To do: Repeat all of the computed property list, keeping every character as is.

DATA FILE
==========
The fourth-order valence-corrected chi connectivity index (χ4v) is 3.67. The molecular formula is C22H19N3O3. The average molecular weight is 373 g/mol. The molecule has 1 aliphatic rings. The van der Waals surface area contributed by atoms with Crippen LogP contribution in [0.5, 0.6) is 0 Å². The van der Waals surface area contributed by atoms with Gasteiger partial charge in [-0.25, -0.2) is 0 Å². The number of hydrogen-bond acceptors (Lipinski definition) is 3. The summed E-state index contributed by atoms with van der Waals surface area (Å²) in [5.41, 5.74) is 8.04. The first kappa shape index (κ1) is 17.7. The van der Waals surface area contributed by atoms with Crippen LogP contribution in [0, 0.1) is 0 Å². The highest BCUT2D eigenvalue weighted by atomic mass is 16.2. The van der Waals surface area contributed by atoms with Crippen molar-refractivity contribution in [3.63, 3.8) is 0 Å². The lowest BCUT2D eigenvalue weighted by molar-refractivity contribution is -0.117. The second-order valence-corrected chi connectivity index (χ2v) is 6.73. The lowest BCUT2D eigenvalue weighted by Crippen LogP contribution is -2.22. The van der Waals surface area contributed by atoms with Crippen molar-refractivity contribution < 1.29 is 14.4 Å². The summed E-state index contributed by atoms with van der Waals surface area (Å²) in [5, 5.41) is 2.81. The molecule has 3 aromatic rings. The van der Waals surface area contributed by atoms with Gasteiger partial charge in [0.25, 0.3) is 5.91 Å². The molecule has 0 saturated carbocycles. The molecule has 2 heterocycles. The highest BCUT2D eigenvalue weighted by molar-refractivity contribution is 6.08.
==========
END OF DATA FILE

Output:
The fourth-order valence-corrected chi connectivity index (χ4v) is 3.67. The molecular formula is C22H19N3O3. The average molecular weight is 373 g/mol. The molecule has 1 aliphatic rings. The van der Waals surface area contributed by atoms with Crippen LogP contribution in [0.5, 0.6) is 0 Å². The van der Waals surface area contributed by atoms with Gasteiger partial charge in [-0.25, -0.2) is 0 Å². The number of hydrogen-bond acceptors (Lipinski definition) is 3. The summed E-state index contributed by atoms with van der Waals surface area (Å²) in [5.41, 5.74) is 8.04. The first kappa shape index (κ1) is 17.7. The van der Waals surface area contributed by atoms with Crippen LogP contribution in [0, 0.1) is 0 Å². The highest BCUT2D eigenvalue weighted by atomic mass is 16.2. The van der Waals surface area contributed by atoms with Crippen molar-refractivity contribution in [3.63, 3.8) is 0 Å². The lowest BCUT2D eigenvalue weighted by molar-refractivity contribution is -0.117. The second-order valence-corrected chi connectivity index (χ2v) is 6.73. The lowest BCUT2D eigenvalue weighted by Crippen LogP contribution is -2.22. The van der Waals surface area contributed by atoms with Crippen molar-refractivity contribution < 1.29 is 14.4 Å². The summed E-state index contributed by atoms with van der Waals surface area (Å²) in [5, 5.41) is 2.81. The molecule has 3 aromatic rings. The van der Waals surface area contributed by atoms with Gasteiger partial charge in [0.25, 0.3) is 5.91 Å². The molecule has 0 saturated carbocycles. The molecule has 2 heterocycles. The highest BCUT2D eigenvalue weighted by molar-refractivity contribution is 6.08.